Arts Hudson

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Art's Hudson

Featured Artist:
Mandy Van Aarle

Featured Event:
Greenwood StoryFest

Featured Organization:
Pure Art - Guatemala

Theatre:
Hudson Village Theatre

New Theatre:
Dance of the Spitfires

Featured Event:
Hudson Film Society
Film Series

Theatre:
Always a Bridesmaid

Featured Website:
The Songroom

Featured Event:
Urbanite

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Hudson Map

Antidote

 
Featured Artist Mandy Van Aarle

            Mandy Van Aarle creates paintings and photographs, inspired by her surroundings as well as her emotions. Her realistic paintings and photography strive to capture the essence of the subject but her non-objective abstract art is pure feeling, projected onto the canvas.

            Born in Holland, Mandy Van Aarle came to Canada with her mother in 1986 and settled in Pierrefonds. Now living on Ile Perrot, Mandy spends her free time being creative with many artistic methods, but is becoming more focused on her painting. She says, “Any weekend I can spend painting is a great weekend.”

Visit Mandy’s Store: www.etsy.com/shop/mvagallery

            While Mandy’s paintings show several distinct styles, there is no progression from one to another. The examples in this issue are grouped by type of subject but they are all contemporary. Mandy paints as she is inspired. Sometimes she produces a more realistic work and sometimes an abstract one. Most of her works are in acrylic and also use oil and epoxy resin but she has recently started in realism with watercolour where she can explore new effects.

            Some of her works are inspired by specific objects that catch her eye while at other times she works from abstract concepts such as mosaics. She dedicates works to her daughter and sometimes creates abstract swirls based on how she feels at the moment.

            She mentions being inspired by the works of a long line of artists on her mother’s side, the Kortelings, and by artist Stefanie Rivet. Stefanie’s work also has geometric shapes and bright colours like Mandy’s mosaic-style paitings but it is more structured and restrained. Mandy lets herself explore the shapes that come into mind freely and the resulting works are more complex.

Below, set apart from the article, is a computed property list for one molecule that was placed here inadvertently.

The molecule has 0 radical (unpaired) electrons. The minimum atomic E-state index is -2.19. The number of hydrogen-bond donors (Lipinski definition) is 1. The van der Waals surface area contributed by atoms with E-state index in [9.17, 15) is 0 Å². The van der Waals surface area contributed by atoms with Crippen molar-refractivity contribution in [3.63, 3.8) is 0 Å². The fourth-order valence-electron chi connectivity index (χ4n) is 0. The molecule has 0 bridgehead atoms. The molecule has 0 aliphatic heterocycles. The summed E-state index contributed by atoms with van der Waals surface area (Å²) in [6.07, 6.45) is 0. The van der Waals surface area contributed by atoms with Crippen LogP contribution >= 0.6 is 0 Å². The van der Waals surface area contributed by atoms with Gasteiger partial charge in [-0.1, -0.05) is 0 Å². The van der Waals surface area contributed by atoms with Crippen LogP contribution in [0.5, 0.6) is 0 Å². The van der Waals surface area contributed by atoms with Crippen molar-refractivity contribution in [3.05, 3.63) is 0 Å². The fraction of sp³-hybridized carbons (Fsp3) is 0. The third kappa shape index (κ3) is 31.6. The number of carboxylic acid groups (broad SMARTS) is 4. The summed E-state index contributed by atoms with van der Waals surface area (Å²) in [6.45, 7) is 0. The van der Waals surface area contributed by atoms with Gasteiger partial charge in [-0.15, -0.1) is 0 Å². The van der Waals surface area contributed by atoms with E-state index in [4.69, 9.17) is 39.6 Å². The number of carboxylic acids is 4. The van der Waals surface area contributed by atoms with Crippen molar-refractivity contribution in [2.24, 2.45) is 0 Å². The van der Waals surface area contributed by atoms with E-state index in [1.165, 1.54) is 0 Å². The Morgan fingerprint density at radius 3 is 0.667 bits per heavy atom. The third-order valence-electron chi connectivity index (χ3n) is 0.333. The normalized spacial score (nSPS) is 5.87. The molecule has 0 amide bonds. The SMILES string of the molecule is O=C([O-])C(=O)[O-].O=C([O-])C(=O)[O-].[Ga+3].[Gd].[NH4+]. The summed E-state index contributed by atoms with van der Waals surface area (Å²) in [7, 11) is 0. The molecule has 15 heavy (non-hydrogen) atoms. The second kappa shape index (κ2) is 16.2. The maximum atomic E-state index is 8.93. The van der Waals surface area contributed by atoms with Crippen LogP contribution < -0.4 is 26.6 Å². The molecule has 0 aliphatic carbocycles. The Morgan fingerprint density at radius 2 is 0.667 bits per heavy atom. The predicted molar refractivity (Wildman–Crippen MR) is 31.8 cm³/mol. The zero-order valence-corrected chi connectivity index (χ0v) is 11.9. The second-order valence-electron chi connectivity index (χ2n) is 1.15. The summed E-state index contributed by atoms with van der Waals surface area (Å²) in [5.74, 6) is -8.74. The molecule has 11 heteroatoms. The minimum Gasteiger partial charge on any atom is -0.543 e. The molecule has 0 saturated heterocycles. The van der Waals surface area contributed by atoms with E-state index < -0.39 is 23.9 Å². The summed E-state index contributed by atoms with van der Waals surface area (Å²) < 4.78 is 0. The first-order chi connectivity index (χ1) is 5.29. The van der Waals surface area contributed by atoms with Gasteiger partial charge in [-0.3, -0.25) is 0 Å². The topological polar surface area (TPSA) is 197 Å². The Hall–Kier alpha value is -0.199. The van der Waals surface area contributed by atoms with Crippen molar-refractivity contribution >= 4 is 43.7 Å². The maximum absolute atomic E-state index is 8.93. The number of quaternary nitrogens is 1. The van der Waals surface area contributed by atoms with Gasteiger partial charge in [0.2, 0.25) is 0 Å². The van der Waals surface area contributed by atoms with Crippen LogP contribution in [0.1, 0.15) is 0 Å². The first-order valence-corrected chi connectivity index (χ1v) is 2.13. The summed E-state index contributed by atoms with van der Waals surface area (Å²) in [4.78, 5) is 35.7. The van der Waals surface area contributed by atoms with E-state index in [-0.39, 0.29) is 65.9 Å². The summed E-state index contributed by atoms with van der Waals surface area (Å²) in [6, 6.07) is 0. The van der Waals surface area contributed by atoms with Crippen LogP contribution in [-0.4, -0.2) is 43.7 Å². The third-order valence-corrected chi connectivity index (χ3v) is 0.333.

While Mandy creates her works as an expression of her vision of a particular object or concept, she finds painting her abstarct works more difficult than realism. At the same time, she experiences a greater freedom to express her feelings and what is on her mind when she produces these works. She can accurately portray a flower or bird, even exaggerating certain qualities to make the objects more attractive, but non-objective art can be more liberating. Free from the limitations of realistic images she first has to set her mind free and then capture what she is thinking. The results are the swirls she sometimes calls doodles, intriguing with their complexity but balanced and harmonious.

            When painting abstract non-objective works, Mandy is often inspired by music, her feelings or impressions. Musical themes, such as the vertical pieces Adagio above remind the viewer of musical notes or sounds. Dragon Flight and Frozen in Fire below rely on different conceptualization.

            Mandy says the shapes just happen but she draws on her sense of colour and her emotions to choose the shadings. She chooses some colours for their contracting effect while others are complementary. Adagio has a plain background and a simple shape overall but then there are interesting details and slight imbalances. Patches of unexpected colour add to the effect. Taking the music metaphor further, you can hear the overall note but then there is the sound of the instrument, the reverberations, the personal touch of the musician and the complexity of the music itself.

            Frozen in Fire is slightly different with its more varied background. Even with the deep red behind it, the swirl looks cold. Here a lot of the detail lies in the brush strokes themselves. Mandy says that sometimes her images simply don’t work and she starts over. The flip side of that is to recognize when the brush strokes in Frozen are just right and work in the larger concept. You wonder how Mandy recognizes when the image is complete - there is no logical reason and the motivation for stopping work has to come from inside.

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